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Sri Lanka: Prime Minister Comments on Constitutional Revision Plan

(Jan. 25, 2016) Speaking on January 17, 2016, the Prime Minister of Sri Lanka, Ranil Wickremesinghe, stated that a new Constitution now being planned will not change the unitary structure of the nation. He discounted rumors that the country would be divided and asserted that he wants the country to be united, attributing the reports of future division to political parties attempting to stir up fear and mistrust.  (New Constitution Will Not Change the Unitary Nature of Sri Lanka, PM Assures, COLOMBO PAGE (Jan. 17, 2016).)

Wickremesinghe went on to say that the process of creating a new Constitution will be transparent and that there will be a referendum to decide the issue. The Constitution Compilation Committee, appointed by the Prime Minister, will accept proposals for new provisions and consider various ideas. The Committee began deliberations on January 18 and will be in session, seeking input, until March 31.  In addition, social media will be used to solicit opinions.  The Committee will send its conclusions to the Cabinet Subcommittee on Constitutional Reforms.  Once two-thirds of the members of Parliament and the Cabinet approve a draft, the public will have a final say via a referendum.  (Id.)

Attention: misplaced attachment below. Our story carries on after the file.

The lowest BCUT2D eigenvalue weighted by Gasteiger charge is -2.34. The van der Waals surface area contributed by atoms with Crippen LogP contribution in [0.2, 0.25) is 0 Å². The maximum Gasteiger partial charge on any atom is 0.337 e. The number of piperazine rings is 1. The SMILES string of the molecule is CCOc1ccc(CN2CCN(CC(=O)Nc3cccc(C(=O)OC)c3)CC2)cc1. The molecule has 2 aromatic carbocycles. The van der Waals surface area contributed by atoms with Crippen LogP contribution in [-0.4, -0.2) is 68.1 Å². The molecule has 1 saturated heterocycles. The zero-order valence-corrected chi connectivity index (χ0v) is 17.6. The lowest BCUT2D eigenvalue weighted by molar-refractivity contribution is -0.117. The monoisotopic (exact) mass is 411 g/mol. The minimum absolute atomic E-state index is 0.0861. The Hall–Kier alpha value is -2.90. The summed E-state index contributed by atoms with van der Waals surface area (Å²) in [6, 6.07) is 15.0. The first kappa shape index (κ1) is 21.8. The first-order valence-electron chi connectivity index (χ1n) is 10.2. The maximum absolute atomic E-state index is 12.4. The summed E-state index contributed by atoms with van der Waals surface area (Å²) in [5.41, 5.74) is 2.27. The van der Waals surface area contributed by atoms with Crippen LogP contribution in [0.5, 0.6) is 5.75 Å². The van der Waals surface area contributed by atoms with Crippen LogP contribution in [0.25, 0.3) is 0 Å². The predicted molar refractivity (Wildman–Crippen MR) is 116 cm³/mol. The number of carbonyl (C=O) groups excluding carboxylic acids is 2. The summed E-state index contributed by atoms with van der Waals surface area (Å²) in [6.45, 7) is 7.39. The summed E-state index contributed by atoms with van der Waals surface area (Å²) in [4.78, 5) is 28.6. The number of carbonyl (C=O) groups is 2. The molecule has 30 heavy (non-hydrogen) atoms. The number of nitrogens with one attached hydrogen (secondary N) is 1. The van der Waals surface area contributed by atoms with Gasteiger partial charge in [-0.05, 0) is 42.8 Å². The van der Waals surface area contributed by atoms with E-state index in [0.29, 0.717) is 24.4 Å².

The current Constitution was adopted in 1978 and has been amended numerous times. (The Constitution of the Democratic Socialist Republic of Sri Lanka (as amended to May 15, 2015), Parliament of Sri Lanka website; for background on the constitutional revision process, see Constance Johnson, Sri Lanka: Committee to Draft New Constitution, GLOBAL LEGAL MONITOR (Oct. 23, 2015).)

Statement from Asian Human Rights Commission

The Asian Human Rights Commission (AHRC) of Hong Kong and Basil Fernando, a Sri Lankan attorney, submitted a statement to the Constitution Compilation Committee on January 14, 2016.  It  expresses concern about the need for the “restoration of the supremacy of law and the reform of law enforcement agencies, the police service in particular, the Attorney General’s Department, and the judicial institutions. ” The statement argues that due to the collapse of the rule of law, it is “futile to create a constitution that cannot be implemented.”  It further suggests that “those engaged in the drafting of the newly proposed constitution should address the matter of enforceability of the constitution through the law enforcement agencies and the institutions of the administration of justice as an issue of paramount importance … .”  (Submission to the Constitutional Reforms Committee, Sri Lanka, AHRC website (Jan. 14, 2016).)